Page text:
Importance of sharing financial information with children
Reema (not her real name) passed away and her husband had pre-deceased her a few years earlier. Their three children, two of them living overseas, were left behind as orphans.
Unfortunately, Reema, had not shared information regarding assets with her children and in some cases, had made another resident relative a nominee to one of her accounts due to the absence of her children in the country.
Very often we tend to take life for granted. We never think that once we pass away, our children would be left at the mercy of relatives!
This happened to Reema's children who were left clueless about her investments, the number of bank accounts she held, who the nominees were and most importantly, the absence of a financial document detailing all her assets.
Fortunately, banks have been helpful in sharing information within the legal framework they were allowed to. The process of getting succession certificates is underway, but becoming long drawn out for the following reasons —
The non-resident children did not have Bangladeshi passports or National Identities to open accounts with the local banks. This again needed to be done to receive the inherited money. All this was much time consuming and still on-going. Meanwhile, her deposit accounts have been frozen, earning no interest.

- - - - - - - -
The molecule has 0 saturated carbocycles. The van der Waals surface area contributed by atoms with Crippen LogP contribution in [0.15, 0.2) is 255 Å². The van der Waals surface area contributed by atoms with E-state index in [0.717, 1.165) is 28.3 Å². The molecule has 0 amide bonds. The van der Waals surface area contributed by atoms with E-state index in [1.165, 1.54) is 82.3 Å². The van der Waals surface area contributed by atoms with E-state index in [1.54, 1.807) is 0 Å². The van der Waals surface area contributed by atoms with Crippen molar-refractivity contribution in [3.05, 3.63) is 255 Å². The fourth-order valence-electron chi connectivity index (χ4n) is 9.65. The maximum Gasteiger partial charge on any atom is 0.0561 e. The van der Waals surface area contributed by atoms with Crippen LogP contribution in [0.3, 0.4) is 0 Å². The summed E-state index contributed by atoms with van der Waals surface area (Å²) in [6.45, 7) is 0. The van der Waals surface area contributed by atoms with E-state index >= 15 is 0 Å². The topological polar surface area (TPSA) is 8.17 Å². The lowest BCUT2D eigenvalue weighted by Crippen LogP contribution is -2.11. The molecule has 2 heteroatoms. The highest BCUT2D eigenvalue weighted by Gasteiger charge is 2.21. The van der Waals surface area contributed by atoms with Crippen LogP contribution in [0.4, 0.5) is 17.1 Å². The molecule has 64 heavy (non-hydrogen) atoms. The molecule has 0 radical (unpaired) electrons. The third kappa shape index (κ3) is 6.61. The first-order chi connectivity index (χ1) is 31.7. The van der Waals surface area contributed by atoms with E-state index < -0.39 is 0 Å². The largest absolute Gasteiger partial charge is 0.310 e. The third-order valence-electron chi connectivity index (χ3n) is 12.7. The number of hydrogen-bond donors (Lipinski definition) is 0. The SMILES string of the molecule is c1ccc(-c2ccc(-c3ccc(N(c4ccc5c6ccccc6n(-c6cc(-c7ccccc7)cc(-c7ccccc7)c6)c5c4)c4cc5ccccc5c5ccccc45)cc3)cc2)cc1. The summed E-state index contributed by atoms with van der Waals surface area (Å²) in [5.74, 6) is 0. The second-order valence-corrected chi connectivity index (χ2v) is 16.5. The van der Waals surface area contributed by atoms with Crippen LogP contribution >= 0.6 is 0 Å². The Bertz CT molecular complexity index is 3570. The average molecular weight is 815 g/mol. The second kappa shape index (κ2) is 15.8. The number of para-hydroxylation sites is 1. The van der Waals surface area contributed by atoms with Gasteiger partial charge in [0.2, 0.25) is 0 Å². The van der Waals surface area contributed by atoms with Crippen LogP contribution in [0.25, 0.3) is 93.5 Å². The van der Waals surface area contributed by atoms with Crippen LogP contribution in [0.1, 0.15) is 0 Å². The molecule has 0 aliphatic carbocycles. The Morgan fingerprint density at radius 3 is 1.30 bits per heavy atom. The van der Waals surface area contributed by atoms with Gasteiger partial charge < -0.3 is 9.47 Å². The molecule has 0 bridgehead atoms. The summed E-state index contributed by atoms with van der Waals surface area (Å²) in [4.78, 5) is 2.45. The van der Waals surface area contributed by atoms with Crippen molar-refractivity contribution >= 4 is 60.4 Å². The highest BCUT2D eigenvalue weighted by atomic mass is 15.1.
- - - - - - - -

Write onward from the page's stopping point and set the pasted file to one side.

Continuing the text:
Reema had made the nominee to her main account someone other than her children. The nominee who is understandably not willing to accept the money into her account due to tax implications requested the bank in writing to pay directly to the legal heirs of late Reema. The nominee also had to give in writing a specific undertaking indemnifying the bank from any future claim.
My purpose of highlighting the above is that we have to ensure during our lifetime that our children, especially the ones who have opted to become citizens of a foreign country, need to have Bangladeshi passports, be nominees to our investments and accounts and have full knowledge of all our wealth, including property.
Due to the absence of having a will under the Islamic property law, we need to keep in mind that any property we have may be gifted to them during our lifetime.
Having said the above, we must also remember to put a caveat to ensure that the property remains with us till we pass away. As we all know, money helps, but it can also be the instrument of turning normal people into monsters! I know of many cases where children have been known to throw parents out of their homes, siblings have tried to kill each other or have cut off relationships.
What we fail to remember is wealth is only a material thing; we do need it, but not to the extent of it becoming a thorn to us. As it is said when you die you go to the grave only with a piece of cloth wrapped around you.